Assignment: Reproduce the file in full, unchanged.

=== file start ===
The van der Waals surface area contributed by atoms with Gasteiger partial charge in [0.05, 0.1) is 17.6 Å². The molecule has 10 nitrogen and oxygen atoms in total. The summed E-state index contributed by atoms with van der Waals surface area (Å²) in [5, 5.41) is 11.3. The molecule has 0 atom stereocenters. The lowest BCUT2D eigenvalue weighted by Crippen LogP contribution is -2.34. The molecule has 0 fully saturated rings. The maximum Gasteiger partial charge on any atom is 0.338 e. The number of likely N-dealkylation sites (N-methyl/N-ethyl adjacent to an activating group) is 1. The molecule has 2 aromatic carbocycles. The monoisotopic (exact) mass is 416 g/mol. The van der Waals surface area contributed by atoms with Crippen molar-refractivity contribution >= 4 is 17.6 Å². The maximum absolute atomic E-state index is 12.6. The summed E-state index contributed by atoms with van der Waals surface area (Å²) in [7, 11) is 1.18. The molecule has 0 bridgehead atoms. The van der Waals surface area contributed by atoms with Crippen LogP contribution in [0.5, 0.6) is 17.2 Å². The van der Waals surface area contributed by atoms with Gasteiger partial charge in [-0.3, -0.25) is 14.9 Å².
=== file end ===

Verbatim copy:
The van der Waals surface area contributed by atoms with Gasteiger partial charge in [0.05, 0.1) is 17.6 Å². The molecule has 10 nitrogen and oxygen atoms in total. The summed E-state index contributed by atoms with van der Waals surface area (Å²) in [5, 5.41) is 11.3. The molecule has 0 atom stereocenters. The lowest BCUT2D eigenvalue weighted by Crippen LogP contribution is -2.34. The molecule has 0 fully saturated rings. The maximum Gasteiger partial charge on any atom is 0.338 e. The number of likely N-dealkylation sites (N-methyl/N-ethyl adjacent to an activating group) is 1. The molecule has 2 aromatic carbocycles. The monoisotopic (exact) mass is 416 g/mol. The van der Waals surface area contributed by atoms with Crippen molar-refractivity contribution >= 4 is 17.6 Å². The maximum absolute atomic E-state index is 12.6. The summed E-state index contributed by atoms with van der Waals surface area (Å²) in [7, 11) is 1.18. The molecule has 0 bridgehead atoms. The van der Waals surface area contributed by atoms with Crippen LogP contribution in [0.5, 0.6) is 17.2 Å². The van der Waals surface area contributed by atoms with Gasteiger partial charge in [-0.3, -0.25) is 14.9 Å².